the review site with a difference since 1999
Bernie Sanders confirms: 'I am Larry David'...
Breaking News: James Corden to Host the 2016 Tony Award...
Marty Balin Remembers Paul Kantner: 'He and I Opened Ne...
House of Cards season 5 renewal announced, showrunner B...
Joseph Fiennes plays Michael Jackson in British TV 'roa...
Nate Parker's 'The Birth of a Nation' a powerful film...
Chris Rock, Oscar host who really seems to hate the Osc...
Matt Damon Praises The Oscars For Voting Process Change...
Watch Iggy Pop, Josh Homme Debut 'Gardenia' on 'Colbert...
Charlotte Rampling Talks Oscar Diversity Controversy ...
USA Home Video presents
Reporter: Is there anything that would keep you from playing tonight?
DVD ReviewEver since Dr. James Naismith put the first ball into a peach basket some seventy-five years ago, basketball has been gaining popularity. Stadiums are named after companies, and even video game simulations have salary caps. The game has come a long way indeed, but if you ask me, not necessarily a good way.
It is all about the money these days. Players get upwards of a million dollars for simply signing there names on a line, and lately it seems as though the bigger the tattoo, the better the athlete. Where am I going with all of this? Well, look no further than your 1999-2000 NBA champion Los Angeles Lakers. With a team full of egos, a coach with a history of deflating them, and a city hungry for another title, the Lakers were not your traditional basketball team.
In fact, the Lakers seem more like a team of desire than destiny. After early exits from the playoffs in previous years the team seemed to gel with the arrival of former Bulls' coach Phil Jackson. After breezing through the regular season with only a handful of losses and at times 20 game winning streaks, the Lakers seemed the likely choice for the title.
After going up two games to none on my beloved Sacramento Kings, the Lakers got a serious threat after Sac tied the series for a pivotal game 5 at the Staples center. Game 5 turned out to be a non-event as Shaq and company made quick business of the Kings, and moved on to the Phoenix Suns. A convincing near-sweep of Phoenix set up a showdown with the equally-talented Portland Trailblazers.
After one of the best conference finals series ever, L.A. went on to the finals, and a date with the Indiana Pacers. Going up two games to none quickly before heading to the Hoosier State, the Lakers would win the series back home, in the house that office supplies built, The Staples Center.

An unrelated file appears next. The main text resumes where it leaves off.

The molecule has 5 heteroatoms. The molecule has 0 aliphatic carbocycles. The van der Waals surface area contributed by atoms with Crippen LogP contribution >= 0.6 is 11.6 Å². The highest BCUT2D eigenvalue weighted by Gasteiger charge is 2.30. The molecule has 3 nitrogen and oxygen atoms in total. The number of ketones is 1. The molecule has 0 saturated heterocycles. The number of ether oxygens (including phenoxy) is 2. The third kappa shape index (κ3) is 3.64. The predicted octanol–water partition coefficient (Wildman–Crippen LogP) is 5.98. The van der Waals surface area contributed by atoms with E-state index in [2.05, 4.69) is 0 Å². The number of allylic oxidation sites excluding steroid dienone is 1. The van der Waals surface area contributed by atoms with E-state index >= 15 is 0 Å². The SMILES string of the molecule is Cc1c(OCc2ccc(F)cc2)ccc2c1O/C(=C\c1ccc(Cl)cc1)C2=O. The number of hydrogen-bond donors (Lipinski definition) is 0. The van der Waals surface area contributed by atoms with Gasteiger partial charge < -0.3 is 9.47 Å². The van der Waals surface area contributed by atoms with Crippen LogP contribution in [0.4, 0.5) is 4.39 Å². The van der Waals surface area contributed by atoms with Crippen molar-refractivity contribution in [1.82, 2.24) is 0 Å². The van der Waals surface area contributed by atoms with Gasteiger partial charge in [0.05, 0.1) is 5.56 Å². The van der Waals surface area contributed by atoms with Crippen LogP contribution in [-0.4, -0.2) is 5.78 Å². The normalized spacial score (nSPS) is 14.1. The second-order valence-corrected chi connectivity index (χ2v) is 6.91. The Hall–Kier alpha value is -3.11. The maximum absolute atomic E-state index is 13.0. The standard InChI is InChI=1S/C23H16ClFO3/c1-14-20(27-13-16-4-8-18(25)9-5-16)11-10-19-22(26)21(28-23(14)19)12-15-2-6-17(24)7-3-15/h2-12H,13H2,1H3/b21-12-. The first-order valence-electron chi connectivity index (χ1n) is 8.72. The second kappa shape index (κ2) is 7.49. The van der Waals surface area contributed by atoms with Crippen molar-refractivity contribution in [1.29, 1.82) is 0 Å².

The official finals video is well made, and is essential for the Laker fan in all of us; OK, maybe not all of us. Featuring interviews with the key players as well as the coaching staff, this championship video gets the job done. While I would have liked more behind-the-scenes looks at the life of an NBA team, I suppose that is a subject for another video.
Rating for Style: B
Rating for Substance: C+
Image Transfer Review: Presented in what appears to be a 1.66:1 non-anamorphic transfer (the box makes no indication either way) this is only an average-looking picture. There is a lot of edge enhancement in some of the shots, and there is noticeable grain throughout. Sharpness and detail are fine, and black levels show up well. The footage of the games really delights, as the yellows of the jerseys, and the wood on the court come off well. Overall this is a good transfer, with a few too many flaws here and there.
Image Transfer Grade: B-
Audio Transfer Review: Shown with a tame Dolby Digital 5.1 mix, the audio has its moments. Crowd noise fills the surrounds on more than one occasion, but that is about it. The center channel produces clean, crisp dialogue, and the left and right speakers sound fine. A Dolby 2-channel mix is also offered.
Audio Transfer Grade: C
Disc ExtrasAnimated menu with music
Scene Access with 16 cues and remote access
2 Multiple Angles with remote access
Under the special features menu option, you will find a wealth of information about not only the Lakers, but also other teams. Bonus features on Jackson, O'Neal, Ron Harper, and Kobe Bryant are worth a look, as are the Reflections on the Championship. A game by game results section gives you the final score, leading scorer, and date of every game in the Lakers championship season. Highlights from the celebration parade are shown, but I am a bit disappointed that there are no highlights from the celebration that took place, the night of the final game, in the streets of L.A..
The real treat on this disc is the Top Ten Plays in the NBA. From a wild Jason Williams pass, to Vince Carter flying through the lane on more than one occasion, I have watched this short highlight reel repeatedly.
Extras Grade: B
Final CommentsEven though I am not the world's biggest Laker fan—I think that would be Mr. Nicholson—this is a nice disc. And it is also a good step in the positive direction for sports on DVD. How long will it be until we get discs featuring March Madness, or individual team videos? If you are a fan of the Lakers, this is a disc for you; if not, just wait until your team wins a championship. For you Bulls, Grizzlies, Hawks and Wizards fans, you might want to get a book to read because it might be awhile.
(Uh, Kevin. The Bulls kind of won 6 not toooooo long ago, pal! ;) -Ed.)
|Become a Reviewer | Search | Review Vault | Reviewers
Readers | Webmasters | Privacy | Contact